Strokes of innovation

The Gallery Space is conducting a group exhibition titled 'Streaks of Modernity' of paintings and sculptures by Indian contemporary artists.

The show brings forth to the art lovers, the most exquisite artworks with myriad canvasses with distinct and diverse state of desire, mythos and culture offering a contemporary spin on boundless themes with unique touch by each individual artist.

The show promises the art enthusiasts with its varied genres and style of artworks all together that are diverse yet equally strong.

Artist G Rama Krishna informs that he was inspired from the 2-dimensional paintings of Edgar Degas on ballet dancers, which he tried to compose and express through sculpture.

Rama Krishna, in his sculptures, tries to capture a splendid moment or a fraction of a performance during the play.

In some sculptures the artist uses the shadow of the figures as a pedestal; the whole figure stands on the shadow, and it becomes part of the work very much.

'Batukamma' is one of the works in which Kappari Kishan portrays a very important festive ritual of Telangana.

Kishan experiments with different media. He also diversifies to paint on wooden structures.

Multiple faces of wood cuboids assume new vitality due to the paintings and in turn, the paintings gain a different vantage point on the 3D surface.

Telangana-based Srikanth Kurva presents potential in the exploration of various mediums, where he had a chance to paint and print both symbolic and playful compositions using subtle sensuality and stark eroticism.

He picks up roosters, goats and bulls for his painted collages that are very commonly reared among Telangana families exemplifying his rustic identity.

Sachin Jaltare canvasses often contain a female and a male form taking shape from the surrounding elemental abstraction.

"Shiva and Shakti," says Jaltare of the figures. "My Shiva looks more like the rustic men of my childhood in my Maharashtrian small town, very earthy, very every day.

As a child, I used to be fascinated by them, and look where they turned up," he says.

Jaltare, who had always felt figurative paintings were limiting, discovered that abstracts unlocked vast vistas.

HR Das captures the essence of village life through his amazing cattle.

His, bulls and cows don't just exist but pulsate with energy.

Whether yoked or free they effortlessly express the sheer strength and beauty of the beast.

In fact, some may say that he has taken a commonplace animal and given it a heroic status in the manner that it takes on an almost human persona.

One can relate to the beast's agony, its joy of life, its anger and one can fear it as well.

Mumbai-based Anand Panchal's paintings are highly narrative in style, unfolding the stories of rural life.

Most of his paintings show a village background with a small girl as a recurring figure.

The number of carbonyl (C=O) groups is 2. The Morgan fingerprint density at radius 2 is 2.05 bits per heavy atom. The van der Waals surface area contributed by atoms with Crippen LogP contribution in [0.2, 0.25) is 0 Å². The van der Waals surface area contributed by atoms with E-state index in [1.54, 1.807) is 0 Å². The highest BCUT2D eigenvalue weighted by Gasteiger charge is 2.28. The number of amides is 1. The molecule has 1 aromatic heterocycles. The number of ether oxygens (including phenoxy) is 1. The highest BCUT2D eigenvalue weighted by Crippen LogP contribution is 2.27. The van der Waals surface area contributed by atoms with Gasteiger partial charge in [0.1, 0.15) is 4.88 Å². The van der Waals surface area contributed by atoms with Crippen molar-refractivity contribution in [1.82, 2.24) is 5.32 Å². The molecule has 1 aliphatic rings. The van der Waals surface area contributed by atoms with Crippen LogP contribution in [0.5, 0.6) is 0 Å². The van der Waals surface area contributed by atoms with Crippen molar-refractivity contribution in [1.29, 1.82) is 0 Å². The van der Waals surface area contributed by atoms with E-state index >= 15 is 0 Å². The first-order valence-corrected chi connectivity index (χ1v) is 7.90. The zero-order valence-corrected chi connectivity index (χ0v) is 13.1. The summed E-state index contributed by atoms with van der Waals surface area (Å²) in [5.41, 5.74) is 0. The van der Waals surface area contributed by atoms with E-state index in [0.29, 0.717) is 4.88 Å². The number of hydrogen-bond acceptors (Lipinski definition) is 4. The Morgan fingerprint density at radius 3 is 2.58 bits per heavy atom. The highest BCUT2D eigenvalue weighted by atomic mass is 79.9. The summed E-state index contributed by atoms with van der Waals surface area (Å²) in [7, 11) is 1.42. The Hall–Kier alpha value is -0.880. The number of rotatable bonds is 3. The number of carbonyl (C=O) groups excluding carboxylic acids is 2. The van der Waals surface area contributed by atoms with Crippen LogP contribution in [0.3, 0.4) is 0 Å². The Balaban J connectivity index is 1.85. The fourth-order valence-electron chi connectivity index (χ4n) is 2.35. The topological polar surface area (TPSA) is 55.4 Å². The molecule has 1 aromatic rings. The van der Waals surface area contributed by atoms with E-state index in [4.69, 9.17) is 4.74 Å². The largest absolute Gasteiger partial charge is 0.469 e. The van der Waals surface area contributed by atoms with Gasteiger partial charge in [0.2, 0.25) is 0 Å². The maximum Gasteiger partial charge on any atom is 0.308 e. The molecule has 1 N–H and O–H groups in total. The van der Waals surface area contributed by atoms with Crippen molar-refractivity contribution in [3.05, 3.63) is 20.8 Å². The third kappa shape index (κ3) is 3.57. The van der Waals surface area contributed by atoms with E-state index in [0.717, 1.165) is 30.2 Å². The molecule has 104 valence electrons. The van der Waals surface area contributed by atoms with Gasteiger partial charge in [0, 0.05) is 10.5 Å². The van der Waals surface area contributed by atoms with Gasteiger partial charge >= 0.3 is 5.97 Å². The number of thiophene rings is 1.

He describes her as the daughter of a farmer, who is very eager to pursue her education, but prevented by doing so due to certain circumstances.

He recalls growing up in the rural town and seeing doctors and lawyers occasionally passing through: "We would admire these people to become like them, but no idea of how to reach that position.

Sachin Sagare from Maharashtra was always surrounded and influenced greatly by the women whom he believes to be passionate and hardworking, although fragile and diminutive, are the cornerstone in shaping the values and culture of the society.

His paintings are depicted with such women, with a flower, as a symbol of natural beauty and fertility.

He often paints women with flowers in their hands, with calm and silent moods with very minimal facial expression, infusing the stylistic elements of scenes of daily rustic rural life with the contemporary touch in classical antiquity to create an essence of both modern and rural moods.

Tailor Srinivas was born in a small town in Andhra Pradesh; but he seeks to showcase more than just the village life; indeed, his true motive is to put in focus the solicitous and benevolent nature of the people residing in Telangana.

Whereas Rajeshwar Nyalapalli, born in Medak uses acrylic on canvas to paint his subjects most of which are women characters abounding with passion drawing boundless inner strength.

Hyderabadi artist Fawad Tamkanat explains that the inspiration to paint the way he does comes from observing everyday life.

His canvas is realistic- detailed as life itself.

Tamkanat experiments with several different media and surfaces, diversifying to include those like watercolours, acrylic, etching dry point and tarpaulin in his oeuvre.

Bairu Abhiram paintings are a glimpse of village landscapes which are acrylics on canvas.

These acrylics on canvas reveal men and women, their lifestyle, their emotional ups and downs, their day to day activities, their gossip sessions and so on.

Bairu is also from Hyderabad.

Another artist from Hyderabad Stalin Joseph's work is dependent on design fundamentals, form, colour and composition.

He believes that the simplest forms evoke complex emotions.

He spontaneously and it becomes more detailed as the end product shows itself.

The process involves layering.

Haren Thakur carries the essence and emotion of nature, life and faith.

His work depicts harmony, peace through colour form and use of camouflaged icons of the tribal and contemporary blend of creation, natural surroundings of Jharkhand.

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